Monday Maritime Matters

July 9th, 2007 by xformed

It was a typical muggy, sunny day in the summer in Mississippi: August 25th, 1979. Ross Perot was there, Admiral Hayward, the Chief of Naval Operations was the speaker. They were there to honor their Naval Academy classmate.

Lt Col William G. Leftwich, Jr., USMC, Class of 1953
His widow, since remarried, and his two sons attended. One was by then a Cadet at VMI, The other in high school.Why was a modern destroyer named for this man? Because he displayed gallantry in battle and died while flying to the aid of his trapped Recon team in South Vietnam.

From HQ Marine Corps website:

Lieutenant Colonel William G. Leftwich, Jr., was commissioned a Marine Second Lieutenant on June 5, 1953, upon graduation from the United States Naval Academy. As Brigade Captain during his senior year at the Naval Academy, he was commended at graduation for exemplary officer-like qualities, which contributed… “to the development of naval spirit and loyalty within the Brigade.”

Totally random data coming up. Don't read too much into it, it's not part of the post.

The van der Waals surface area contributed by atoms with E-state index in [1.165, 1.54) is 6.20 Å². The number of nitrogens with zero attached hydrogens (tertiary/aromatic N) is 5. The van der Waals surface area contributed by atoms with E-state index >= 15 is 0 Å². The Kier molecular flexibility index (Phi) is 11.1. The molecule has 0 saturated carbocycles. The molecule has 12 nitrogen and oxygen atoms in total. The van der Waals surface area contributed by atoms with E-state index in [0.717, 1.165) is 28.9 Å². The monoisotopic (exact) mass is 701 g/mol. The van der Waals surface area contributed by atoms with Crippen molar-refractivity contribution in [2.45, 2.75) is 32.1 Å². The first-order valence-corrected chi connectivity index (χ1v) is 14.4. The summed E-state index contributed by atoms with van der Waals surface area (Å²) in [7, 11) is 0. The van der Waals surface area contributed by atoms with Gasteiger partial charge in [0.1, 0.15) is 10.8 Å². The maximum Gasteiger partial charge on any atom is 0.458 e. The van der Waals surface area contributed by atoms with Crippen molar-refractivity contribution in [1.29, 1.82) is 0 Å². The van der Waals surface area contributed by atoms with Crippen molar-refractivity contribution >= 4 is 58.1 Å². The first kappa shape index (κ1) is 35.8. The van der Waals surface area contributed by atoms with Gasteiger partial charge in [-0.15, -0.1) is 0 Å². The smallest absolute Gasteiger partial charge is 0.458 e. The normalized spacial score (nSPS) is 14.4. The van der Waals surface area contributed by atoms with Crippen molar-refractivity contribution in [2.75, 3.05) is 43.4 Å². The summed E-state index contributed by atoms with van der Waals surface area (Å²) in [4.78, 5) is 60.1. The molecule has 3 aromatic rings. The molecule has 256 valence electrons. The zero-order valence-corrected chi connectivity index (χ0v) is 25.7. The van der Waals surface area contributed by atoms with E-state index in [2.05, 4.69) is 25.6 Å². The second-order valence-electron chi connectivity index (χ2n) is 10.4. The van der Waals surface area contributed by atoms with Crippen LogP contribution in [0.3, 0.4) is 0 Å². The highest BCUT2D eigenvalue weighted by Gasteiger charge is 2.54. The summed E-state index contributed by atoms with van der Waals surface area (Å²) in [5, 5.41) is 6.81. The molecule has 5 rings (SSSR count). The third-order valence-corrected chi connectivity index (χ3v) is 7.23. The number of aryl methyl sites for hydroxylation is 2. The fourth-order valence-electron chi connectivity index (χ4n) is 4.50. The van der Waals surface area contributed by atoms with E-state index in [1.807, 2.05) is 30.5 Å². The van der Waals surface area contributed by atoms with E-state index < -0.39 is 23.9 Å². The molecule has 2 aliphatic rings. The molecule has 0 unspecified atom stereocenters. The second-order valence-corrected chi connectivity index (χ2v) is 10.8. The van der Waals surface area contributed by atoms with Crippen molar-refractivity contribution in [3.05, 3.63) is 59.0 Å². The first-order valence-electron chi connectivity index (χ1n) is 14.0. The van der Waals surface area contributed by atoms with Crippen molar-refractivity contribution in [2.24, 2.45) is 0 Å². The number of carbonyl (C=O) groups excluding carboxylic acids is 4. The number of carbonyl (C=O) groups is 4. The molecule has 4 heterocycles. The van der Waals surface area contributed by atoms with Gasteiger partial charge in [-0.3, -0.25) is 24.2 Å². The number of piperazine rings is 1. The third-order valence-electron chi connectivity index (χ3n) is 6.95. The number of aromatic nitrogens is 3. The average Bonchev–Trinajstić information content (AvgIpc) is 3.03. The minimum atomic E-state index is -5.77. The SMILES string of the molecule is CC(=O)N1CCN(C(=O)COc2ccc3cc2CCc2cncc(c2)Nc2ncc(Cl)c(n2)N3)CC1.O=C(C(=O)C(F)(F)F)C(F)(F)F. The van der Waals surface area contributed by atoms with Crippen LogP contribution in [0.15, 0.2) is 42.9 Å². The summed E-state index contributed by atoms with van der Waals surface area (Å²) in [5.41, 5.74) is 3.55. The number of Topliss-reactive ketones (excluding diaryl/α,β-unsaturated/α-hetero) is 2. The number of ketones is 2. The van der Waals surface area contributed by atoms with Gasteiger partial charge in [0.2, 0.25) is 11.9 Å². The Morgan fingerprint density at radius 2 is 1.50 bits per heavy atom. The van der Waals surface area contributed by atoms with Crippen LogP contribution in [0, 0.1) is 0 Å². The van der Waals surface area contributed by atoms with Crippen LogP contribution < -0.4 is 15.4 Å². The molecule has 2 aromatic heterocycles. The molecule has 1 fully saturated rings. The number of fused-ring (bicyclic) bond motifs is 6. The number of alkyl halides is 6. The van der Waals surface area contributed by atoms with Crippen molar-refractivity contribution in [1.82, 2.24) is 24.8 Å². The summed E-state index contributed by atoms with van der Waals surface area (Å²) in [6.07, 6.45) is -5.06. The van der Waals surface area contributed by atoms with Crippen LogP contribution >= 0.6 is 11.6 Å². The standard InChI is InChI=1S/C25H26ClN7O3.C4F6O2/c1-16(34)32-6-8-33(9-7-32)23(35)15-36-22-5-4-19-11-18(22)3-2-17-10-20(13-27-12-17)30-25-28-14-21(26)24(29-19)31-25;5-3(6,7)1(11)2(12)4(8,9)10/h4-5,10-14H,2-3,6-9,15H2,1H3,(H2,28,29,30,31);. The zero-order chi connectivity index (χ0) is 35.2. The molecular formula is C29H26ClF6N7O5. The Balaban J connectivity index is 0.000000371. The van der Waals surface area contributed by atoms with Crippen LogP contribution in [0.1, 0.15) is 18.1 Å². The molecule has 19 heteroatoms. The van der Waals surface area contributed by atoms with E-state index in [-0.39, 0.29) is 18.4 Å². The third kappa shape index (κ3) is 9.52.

Lieutenant Colonel Leftwich completed The Basic School in January 1954, and later served as a rifle platoon commander with the 2dMarine Division at Camp Lejeune, North Carolina. During 1955-56 he served with the 3d Marine Division in Okinawa. On his return to the United States, he was stationed at Camp Pendleton, California, where he was promoted to Captain in July 1957. He began a 3-year assignment at the Naval Academy, serving as a company officer. An excellent athlete, he performed collateral duties as assistant varsity tennis coach and battalion football coach.

In 1960, he rejoined the 2d Marine Division, serving as a company commander until 1962, when he was named aide-de-camp to the Commanding General. In June 1963, he was assigned as aide to the Commandant, Marine Corps Schools, Quantico, Virginia. He reported for duty in Vietnam in January 1965, as Assistant Senior Advisor to the Vietnamese Marine Brigade.